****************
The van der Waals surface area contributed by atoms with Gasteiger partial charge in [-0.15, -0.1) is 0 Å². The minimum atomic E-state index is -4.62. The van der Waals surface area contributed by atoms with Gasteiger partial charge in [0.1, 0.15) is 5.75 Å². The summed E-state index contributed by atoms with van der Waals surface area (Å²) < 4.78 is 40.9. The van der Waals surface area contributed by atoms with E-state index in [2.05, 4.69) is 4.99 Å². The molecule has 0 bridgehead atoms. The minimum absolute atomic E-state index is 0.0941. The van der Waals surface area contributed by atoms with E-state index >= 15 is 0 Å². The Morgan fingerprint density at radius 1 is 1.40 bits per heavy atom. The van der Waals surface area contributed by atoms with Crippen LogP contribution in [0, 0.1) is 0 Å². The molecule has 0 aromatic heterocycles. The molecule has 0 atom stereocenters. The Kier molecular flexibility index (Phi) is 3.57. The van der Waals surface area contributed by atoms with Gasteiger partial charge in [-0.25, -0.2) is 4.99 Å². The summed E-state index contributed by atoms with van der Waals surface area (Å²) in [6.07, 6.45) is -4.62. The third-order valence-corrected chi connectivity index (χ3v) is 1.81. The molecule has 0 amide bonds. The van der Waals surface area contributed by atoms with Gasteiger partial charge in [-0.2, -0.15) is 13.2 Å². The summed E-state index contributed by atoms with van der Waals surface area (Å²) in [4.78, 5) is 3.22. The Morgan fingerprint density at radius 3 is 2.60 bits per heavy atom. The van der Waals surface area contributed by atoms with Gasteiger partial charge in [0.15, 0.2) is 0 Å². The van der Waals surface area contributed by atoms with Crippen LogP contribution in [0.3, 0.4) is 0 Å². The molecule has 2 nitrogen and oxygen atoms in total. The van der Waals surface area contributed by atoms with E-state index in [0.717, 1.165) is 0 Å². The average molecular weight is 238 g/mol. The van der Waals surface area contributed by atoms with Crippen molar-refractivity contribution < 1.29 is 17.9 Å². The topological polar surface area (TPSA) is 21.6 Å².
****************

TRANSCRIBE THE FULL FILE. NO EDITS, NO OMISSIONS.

The van der Waals surface area contributed by atoms with Gasteiger partial charge in [-0.15, -0.1) is 0 Å². The minimum atomic E-state index is -4.62. The van der Waals surface area contributed by atoms with Gasteiger partial charge in [0.1, 0.15) is 5.75 Å². The summed E-state index contributed by atoms with van der Waals surface area (Å²) < 4.78 is 40.9. The van der Waals surface area contributed by atoms with E-state index in [2.05, 4.69) is 4.99 Å². The molecule has 0 bridgehead atoms. The minimum absolute atomic E-state index is 0.0941. The van der Waals surface area contributed by atoms with E-state index >= 15 is 0 Å². The Morgan fingerprint density at radius 1 is 1.40 bits per heavy atom. The van der Waals surface area contributed by atoms with Crippen LogP contribution in [0, 0.1) is 0 Å². The molecule has 0 aromatic heterocycles. The molecule has 0 atom stereocenters. The Kier molecular flexibility index (Phi) is 3.57. The van der Waals surface area contributed by atoms with Gasteiger partial charge in [-0.25, -0.2) is 4.99 Å². The summed E-state index contributed by atoms with van der Waals surface area (Å²) in [6.07, 6.45) is -4.62. The third-order valence-corrected chi connectivity index (χ3v) is 1.81. The molecule has 0 amide bonds. The van der Waals surface area contributed by atoms with Gasteiger partial charge in [-0.2, -0.15) is 13.2 Å². The summed E-state index contributed by atoms with van der Waals surface area (Å²) in [4.78, 5) is 3.22. The Morgan fingerprint density at radius 3 is 2.60 bits per heavy atom. The van der Waals surface area contributed by atoms with Gasteiger partial charge in [0.15, 0.2) is 0 Å². The van der Waals surface area contributed by atoms with Crippen LogP contribution in [0.3, 0.4) is 0 Å². The molecule has 2 nitrogen and oxygen atoms in total. The van der Waals surface area contributed by atoms with E-state index in [0.717, 1.165) is 0 Å². The average molecular weight is 238 g/mol. The van der Waals surface area contributed by atoms with Crippen molar-refractivity contribution < 1.29 is 17.9 Å². The topological polar surface area (TPSA) is 21.6 Å².